A new landmark has been added to the impressive array of buildings in Durham City thought worthy of listing by heritage officials.
But unlike the architecturally-acclaimed cathedral and castle above the River Wear, this latest attraction is a 469 feet (143 metres) tall concrete mast.
English Heritage announced on Wednesday that the 1960s concrete County Police Communication Tower at Aykley Heads in Durham had been granted Grade II listed status.
The tower was one of seven 20th Century structures listed, representing the strides made by the UK's
telecommunications industry in the 1950s and 1960s.
English Heritage has said "the elegant, ultra-thin design, for the County Police Communications Tower at Aykley Heads in Durham, responds to its aesthetically sensitive site overlooking Durham Cathedral".
The mast was built between 1965 and 1968
It continued: "Precast reinforced concrete allowed the contractors to build a slender but rigid mast demanded by the sensitive equipment to avoid distortion of the narrow radio frequencies."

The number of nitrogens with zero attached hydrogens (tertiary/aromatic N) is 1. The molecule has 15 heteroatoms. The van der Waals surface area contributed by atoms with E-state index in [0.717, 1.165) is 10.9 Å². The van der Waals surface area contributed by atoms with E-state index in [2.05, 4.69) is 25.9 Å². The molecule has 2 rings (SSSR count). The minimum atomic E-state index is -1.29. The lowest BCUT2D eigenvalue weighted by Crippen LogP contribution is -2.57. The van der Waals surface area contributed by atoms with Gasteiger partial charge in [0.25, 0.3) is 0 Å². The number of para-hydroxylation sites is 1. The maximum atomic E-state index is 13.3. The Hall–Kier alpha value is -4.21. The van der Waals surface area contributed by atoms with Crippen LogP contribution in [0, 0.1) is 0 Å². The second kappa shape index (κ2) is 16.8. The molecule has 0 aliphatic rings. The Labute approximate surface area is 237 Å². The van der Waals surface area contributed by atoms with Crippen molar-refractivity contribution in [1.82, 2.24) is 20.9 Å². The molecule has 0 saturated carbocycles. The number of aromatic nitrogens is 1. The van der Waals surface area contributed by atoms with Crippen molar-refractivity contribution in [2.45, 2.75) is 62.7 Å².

The new group of listed buildings came after a survey of post-war communication buildings.
The tower was built and designed by Ove Arup and Partners between 1965 and 1968.
A Durham Police spokesman said they were "delighted" at the news.
'Slender and inconspicuous'
Arts Minister Baroness Blackstone said: "Listing is not just about trying to protect ancient buildings but also about trying to protect 20th century buildings.
"These mark the early milestones of Britain's transformation into one of the most technologically advanced nations in the world today."
The Durham Police structure was designed to be slender and inconspicuous to the environment and aesthetically sympathetic to Durham Cathedral.
It was precast on ground level in five elements thus avoiding full height scaffolding and formwork, as well as avoiding the need to make the temporary structure secure against wind effects.
The mast is superimposed on a tripod which avoids high bending movement at ground level, and not only gives a higher natural frequency, but also leads to a more elegant form.